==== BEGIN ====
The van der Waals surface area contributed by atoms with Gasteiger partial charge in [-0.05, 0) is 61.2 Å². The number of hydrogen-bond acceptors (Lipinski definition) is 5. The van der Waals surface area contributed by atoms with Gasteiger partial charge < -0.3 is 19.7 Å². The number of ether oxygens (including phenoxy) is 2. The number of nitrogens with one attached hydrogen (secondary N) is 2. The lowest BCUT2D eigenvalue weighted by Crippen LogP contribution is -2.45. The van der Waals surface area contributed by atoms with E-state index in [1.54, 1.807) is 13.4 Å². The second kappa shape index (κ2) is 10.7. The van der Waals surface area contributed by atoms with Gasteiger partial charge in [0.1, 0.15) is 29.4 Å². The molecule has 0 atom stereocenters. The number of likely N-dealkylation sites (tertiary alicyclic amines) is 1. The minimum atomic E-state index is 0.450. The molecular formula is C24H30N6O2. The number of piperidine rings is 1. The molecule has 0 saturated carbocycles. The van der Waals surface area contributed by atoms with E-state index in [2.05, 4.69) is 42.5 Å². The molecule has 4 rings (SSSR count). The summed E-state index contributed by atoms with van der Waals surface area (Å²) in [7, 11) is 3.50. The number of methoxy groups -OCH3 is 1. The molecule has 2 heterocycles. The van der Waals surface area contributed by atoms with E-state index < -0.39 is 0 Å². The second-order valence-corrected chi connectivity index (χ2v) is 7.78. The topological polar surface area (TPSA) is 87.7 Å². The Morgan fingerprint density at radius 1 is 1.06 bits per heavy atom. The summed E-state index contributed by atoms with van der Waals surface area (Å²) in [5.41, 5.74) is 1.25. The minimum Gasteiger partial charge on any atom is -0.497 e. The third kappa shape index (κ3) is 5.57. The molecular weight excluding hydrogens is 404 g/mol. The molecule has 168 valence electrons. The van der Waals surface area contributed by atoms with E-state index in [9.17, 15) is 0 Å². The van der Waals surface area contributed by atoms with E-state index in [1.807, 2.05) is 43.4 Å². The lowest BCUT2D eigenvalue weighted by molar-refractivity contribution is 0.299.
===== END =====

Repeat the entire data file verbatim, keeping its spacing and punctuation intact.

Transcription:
The van der Waals surface area contributed by atoms with Gasteiger partial charge in [-0.05, 0) is 61.2 Å². The number of hydrogen-bond acceptors (Lipinski definition) is 5. The van der Waals surface area contributed by atoms with Gasteiger partial charge < -0.3 is 19.7 Å². The number of ether oxygens (including phenoxy) is 2. The number of nitrogens with one attached hydrogen (secondary N) is 2. The lowest BCUT2D eigenvalue weighted by Crippen LogP contribution is -2.45. The van der Waals surface area contributed by atoms with E-state index in [1.54, 1.807) is 13.4 Å². The second kappa shape index (κ2) is 10.7. The van der Waals surface area contributed by atoms with Gasteiger partial charge in [0.1, 0.15) is 29.4 Å². The molecule has 0 atom stereocenters. The number of likely N-dealkylation sites (tertiary alicyclic amines) is 1. The minimum atomic E-state index is 0.450. The molecular formula is C24H30N6O2. The number of piperidine rings is 1. The molecule has 0 saturated carbocycles. The van der Waals surface area contributed by atoms with E-state index in [2.05, 4.69) is 42.5 Å². The molecule has 4 rings (SSSR count). The summed E-state index contributed by atoms with van der Waals surface area (Å²) in [7, 11) is 3.50. The number of methoxy groups -OCH3 is 1. The molecule has 2 heterocycles. The van der Waals surface area contributed by atoms with E-state index < -0.39 is 0 Å². The second-order valence-corrected chi connectivity index (χ2v) is 7.78. The topological polar surface area (TPSA) is 87.7 Å². The Morgan fingerprint density at radius 1 is 1.06 bits per heavy atom. The summed E-state index contributed by atoms with van der Waals surface area (Å²) in [5.41, 5.74) is 1.25. The minimum Gasteiger partial charge on any atom is -0.497 e. The third kappa shape index (κ3) is 5.57. The molecular weight excluding hydrogens is 404 g/mol. The molecule has 168 valence electrons. The van der Waals surface area contributed by atoms with E-state index in [9.17, 15) is 0 Å². The van der Waals surface area contributed by atoms with E-state index in [1.807, 2.05) is 43.4 Å². The lowest BCUT2D eigenvalue weighted by molar-refractivity contribution is 0.299.